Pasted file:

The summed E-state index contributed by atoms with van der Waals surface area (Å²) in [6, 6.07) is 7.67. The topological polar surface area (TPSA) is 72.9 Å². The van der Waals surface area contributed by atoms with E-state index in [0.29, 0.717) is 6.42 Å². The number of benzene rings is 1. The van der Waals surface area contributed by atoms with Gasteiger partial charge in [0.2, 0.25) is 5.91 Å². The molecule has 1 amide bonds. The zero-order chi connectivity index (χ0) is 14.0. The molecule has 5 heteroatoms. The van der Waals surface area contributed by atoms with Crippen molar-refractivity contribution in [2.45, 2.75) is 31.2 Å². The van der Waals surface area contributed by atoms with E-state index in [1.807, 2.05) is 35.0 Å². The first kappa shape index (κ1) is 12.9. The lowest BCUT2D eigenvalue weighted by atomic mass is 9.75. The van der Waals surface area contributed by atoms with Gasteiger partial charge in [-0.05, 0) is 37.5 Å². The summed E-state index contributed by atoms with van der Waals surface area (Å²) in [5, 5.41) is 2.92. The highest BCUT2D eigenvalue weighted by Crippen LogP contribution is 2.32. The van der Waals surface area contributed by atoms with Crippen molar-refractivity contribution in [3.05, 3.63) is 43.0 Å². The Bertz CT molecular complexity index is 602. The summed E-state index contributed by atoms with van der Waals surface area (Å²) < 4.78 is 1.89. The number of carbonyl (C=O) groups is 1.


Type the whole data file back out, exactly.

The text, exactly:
The summed E-state index contributed by atoms with van der Waals surface area (Å²) in [6, 6.07) is 7.67. The topological polar surface area (TPSA) is 72.9 Å². The van der Waals surface area contributed by atoms with E-state index in [0.29, 0.717) is 6.42 Å². The number of benzene rings is 1. The van der Waals surface area contributed by atoms with Gasteiger partial charge in [0.2, 0.25) is 5.91 Å². The molecule has 1 amide bonds. The zero-order chi connectivity index (χ0) is 14.0. The molecule has 5 heteroatoms. The van der Waals surface area contributed by atoms with Crippen molar-refractivity contribution in [2.45, 2.75) is 31.2 Å². The van der Waals surface area contributed by atoms with E-state index in [1.807, 2.05) is 35.0 Å². The first kappa shape index (κ1) is 12.9. The lowest BCUT2D eigenvalue weighted by atomic mass is 9.75. The van der Waals surface area contributed by atoms with Gasteiger partial charge in [-0.05, 0) is 37.5 Å². The summed E-state index contributed by atoms with van der Waals surface area (Å²) in [5, 5.41) is 2.92. The highest BCUT2D eigenvalue weighted by Crippen LogP contribution is 2.32. The van der Waals surface area contributed by atoms with Crippen molar-refractivity contribution in [3.05, 3.63) is 43.0 Å². The Bertz CT molecular complexity index is 602. The summed E-state index contributed by atoms with van der Waals surface area (Å²) < 4.78 is 1.89. The number of carbonyl (C=O) groups is 1.